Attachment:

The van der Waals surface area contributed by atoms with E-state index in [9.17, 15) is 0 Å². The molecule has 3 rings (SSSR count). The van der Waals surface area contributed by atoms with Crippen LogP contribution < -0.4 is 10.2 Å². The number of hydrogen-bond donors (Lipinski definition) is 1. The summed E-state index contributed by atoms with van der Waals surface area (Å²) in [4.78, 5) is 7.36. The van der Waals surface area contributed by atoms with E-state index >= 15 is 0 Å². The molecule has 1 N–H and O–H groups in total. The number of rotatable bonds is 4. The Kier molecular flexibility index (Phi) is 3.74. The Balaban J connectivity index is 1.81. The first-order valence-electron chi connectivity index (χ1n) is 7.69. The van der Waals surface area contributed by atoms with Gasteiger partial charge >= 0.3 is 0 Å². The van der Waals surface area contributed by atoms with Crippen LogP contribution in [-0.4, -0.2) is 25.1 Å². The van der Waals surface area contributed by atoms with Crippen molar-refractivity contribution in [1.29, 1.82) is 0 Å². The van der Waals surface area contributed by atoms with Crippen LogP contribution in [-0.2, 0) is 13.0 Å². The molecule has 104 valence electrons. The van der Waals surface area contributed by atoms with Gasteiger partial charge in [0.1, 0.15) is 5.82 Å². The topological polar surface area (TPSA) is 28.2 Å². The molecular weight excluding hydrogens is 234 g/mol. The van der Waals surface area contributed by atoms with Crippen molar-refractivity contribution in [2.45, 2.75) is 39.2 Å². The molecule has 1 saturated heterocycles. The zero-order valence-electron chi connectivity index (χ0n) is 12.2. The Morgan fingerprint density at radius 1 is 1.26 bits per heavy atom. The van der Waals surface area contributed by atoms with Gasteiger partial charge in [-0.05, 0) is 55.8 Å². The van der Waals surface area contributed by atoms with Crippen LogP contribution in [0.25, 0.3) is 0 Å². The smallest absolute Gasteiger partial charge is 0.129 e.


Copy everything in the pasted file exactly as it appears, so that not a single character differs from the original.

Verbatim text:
The van der Waals surface area contributed by atoms with E-state index in [9.17, 15) is 0 Å². The molecule has 3 rings (SSSR count). The van der Waals surface area contributed by atoms with Crippen LogP contribution < -0.4 is 10.2 Å². The number of hydrogen-bond donors (Lipinski definition) is 1. The summed E-state index contributed by atoms with van der Waals surface area (Å²) in [4.78, 5) is 7.36. The van der Waals surface area contributed by atoms with E-state index >= 15 is 0 Å². The molecule has 1 N–H and O–H groups in total. The number of rotatable bonds is 4. The Kier molecular flexibility index (Phi) is 3.74. The Balaban J connectivity index is 1.81. The first-order valence-electron chi connectivity index (χ1n) is 7.69. The van der Waals surface area contributed by atoms with Gasteiger partial charge >= 0.3 is 0 Å². The van der Waals surface area contributed by atoms with Crippen LogP contribution in [-0.4, -0.2) is 25.1 Å². The van der Waals surface area contributed by atoms with Crippen molar-refractivity contribution in [1.29, 1.82) is 0 Å². The van der Waals surface area contributed by atoms with Crippen LogP contribution in [-0.2, 0) is 13.0 Å². The molecule has 104 valence electrons. The van der Waals surface area contributed by atoms with Gasteiger partial charge in [0.1, 0.15) is 5.82 Å². The topological polar surface area (TPSA) is 28.2 Å². The molecular weight excluding hydrogens is 234 g/mol. The van der Waals surface area contributed by atoms with Crippen molar-refractivity contribution in [2.45, 2.75) is 39.2 Å². The molecule has 1 saturated heterocycles. The zero-order valence-electron chi connectivity index (χ0n) is 12.2. The Morgan fingerprint density at radius 1 is 1.26 bits per heavy atom. The van der Waals surface area contributed by atoms with Gasteiger partial charge in [-0.05, 0) is 55.8 Å². The van der Waals surface area contributed by atoms with Crippen LogP contribution in [0.25, 0.3) is 0 Å². The smallest absolute Gasteiger partial charge is 0.129 e.